Assalamualaikum ustaz. What is the ruling of a person who prays beside a child who has yet to be circumcised? Is his prayer invalidated if he comes in contact with the child?
Waalaikumussalam wrt. wbt.,
Alhamdulillah, praise and gratitude to Allah SWT for His countless blessings for us all. Praise and salutations to our beloved Prophet Muhammad PBUH, his family, companions, and all those who follow his footsteps until the Final day.
Basically, history has proven that children are brought to the mosque to teach them about prayer and learning. Furthermore, children should be brought to the mosque from an early age to cultivate their love for the mosque and congregational prayer in them.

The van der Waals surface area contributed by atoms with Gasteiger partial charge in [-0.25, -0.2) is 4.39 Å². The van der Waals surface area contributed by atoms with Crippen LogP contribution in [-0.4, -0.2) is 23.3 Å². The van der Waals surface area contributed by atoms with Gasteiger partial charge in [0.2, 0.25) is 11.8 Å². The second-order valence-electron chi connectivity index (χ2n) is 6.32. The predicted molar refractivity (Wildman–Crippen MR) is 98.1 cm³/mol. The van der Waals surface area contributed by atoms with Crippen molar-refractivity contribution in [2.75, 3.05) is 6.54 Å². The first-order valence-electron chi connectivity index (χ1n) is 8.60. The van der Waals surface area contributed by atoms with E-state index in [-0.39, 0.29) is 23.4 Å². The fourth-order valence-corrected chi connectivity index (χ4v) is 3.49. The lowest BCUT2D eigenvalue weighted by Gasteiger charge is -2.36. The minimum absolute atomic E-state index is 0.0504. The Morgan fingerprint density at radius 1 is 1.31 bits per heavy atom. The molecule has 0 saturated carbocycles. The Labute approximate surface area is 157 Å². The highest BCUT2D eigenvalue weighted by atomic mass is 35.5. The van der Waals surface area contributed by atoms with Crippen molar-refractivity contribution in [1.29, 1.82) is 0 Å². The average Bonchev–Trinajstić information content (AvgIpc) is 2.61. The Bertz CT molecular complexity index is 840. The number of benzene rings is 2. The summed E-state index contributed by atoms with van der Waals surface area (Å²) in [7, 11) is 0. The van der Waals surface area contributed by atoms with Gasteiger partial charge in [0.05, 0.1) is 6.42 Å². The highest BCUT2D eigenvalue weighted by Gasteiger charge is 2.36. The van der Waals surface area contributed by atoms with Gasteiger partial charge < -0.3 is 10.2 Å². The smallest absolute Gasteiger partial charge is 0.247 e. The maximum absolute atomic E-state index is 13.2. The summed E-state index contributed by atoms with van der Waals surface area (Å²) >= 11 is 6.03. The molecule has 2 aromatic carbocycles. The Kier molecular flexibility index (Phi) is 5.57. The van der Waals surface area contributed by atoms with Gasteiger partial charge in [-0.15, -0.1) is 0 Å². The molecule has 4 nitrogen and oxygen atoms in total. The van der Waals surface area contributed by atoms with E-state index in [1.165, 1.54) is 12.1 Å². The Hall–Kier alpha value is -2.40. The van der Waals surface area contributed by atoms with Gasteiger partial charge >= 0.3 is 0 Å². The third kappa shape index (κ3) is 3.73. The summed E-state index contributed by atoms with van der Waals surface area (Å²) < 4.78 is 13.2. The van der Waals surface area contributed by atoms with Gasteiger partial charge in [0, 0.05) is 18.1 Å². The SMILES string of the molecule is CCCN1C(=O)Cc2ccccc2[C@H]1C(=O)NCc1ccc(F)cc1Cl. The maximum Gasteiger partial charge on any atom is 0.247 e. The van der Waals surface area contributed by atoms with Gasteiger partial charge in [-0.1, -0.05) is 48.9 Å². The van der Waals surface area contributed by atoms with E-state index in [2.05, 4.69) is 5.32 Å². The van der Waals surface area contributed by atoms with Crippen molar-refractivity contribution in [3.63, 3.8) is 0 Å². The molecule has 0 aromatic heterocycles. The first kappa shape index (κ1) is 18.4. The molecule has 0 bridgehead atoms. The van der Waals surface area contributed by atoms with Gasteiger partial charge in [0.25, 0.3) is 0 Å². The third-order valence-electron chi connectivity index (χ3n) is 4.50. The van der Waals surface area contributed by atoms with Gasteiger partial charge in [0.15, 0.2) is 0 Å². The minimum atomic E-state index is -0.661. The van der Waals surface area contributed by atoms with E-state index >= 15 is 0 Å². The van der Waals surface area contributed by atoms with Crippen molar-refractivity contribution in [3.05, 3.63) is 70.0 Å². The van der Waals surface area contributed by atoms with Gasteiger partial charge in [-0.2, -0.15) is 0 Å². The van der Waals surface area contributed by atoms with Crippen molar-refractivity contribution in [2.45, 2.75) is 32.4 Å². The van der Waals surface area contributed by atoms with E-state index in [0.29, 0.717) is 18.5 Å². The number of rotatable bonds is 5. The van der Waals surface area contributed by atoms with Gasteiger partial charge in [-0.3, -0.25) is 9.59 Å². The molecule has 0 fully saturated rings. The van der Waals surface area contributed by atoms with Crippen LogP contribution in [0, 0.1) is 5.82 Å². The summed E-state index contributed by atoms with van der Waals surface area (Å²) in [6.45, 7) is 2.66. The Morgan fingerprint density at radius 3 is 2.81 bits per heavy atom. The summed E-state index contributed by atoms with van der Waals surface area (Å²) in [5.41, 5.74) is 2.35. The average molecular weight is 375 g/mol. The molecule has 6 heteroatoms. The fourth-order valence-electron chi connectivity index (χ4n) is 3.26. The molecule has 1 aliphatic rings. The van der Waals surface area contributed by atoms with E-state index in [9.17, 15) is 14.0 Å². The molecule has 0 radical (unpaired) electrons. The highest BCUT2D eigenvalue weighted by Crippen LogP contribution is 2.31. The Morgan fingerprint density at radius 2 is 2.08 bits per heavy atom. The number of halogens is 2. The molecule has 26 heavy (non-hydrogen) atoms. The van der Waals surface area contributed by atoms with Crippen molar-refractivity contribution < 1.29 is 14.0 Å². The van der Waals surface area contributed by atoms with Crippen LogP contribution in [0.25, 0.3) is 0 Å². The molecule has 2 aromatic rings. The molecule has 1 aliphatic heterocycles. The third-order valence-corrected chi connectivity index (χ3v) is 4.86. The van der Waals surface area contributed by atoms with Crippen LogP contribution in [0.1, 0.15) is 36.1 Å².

Syeikh Dr Yusuf al-Qaradhawi said: The mosque institution also teaches us about equality. Where would equality be better showcased compared to when all Muslims are present in a mosque? The elderly sit by the children, minister beside ordinary workers, leaders together with the citizens and surely, there is no difference between them. 
Simply put, jurists are divided into two opinions on the issue of bringing children to the mosque. The following we share their opinions and arguments:
First: Children are prohibited from being brought to the mosque
Some Malikiyah, Hanabilah and Syafieyyah scholars are of the opinion that children who aren’t mumayyiz are prohibited or unallowed to enter the mosque. They based their opinion on a hadith that states:
From Muaz bin Jabal RA, the Prophet PBUH once said:
جَنِّبُوا مَسَاجِدَكُمْ صِبْيَانَكُمْ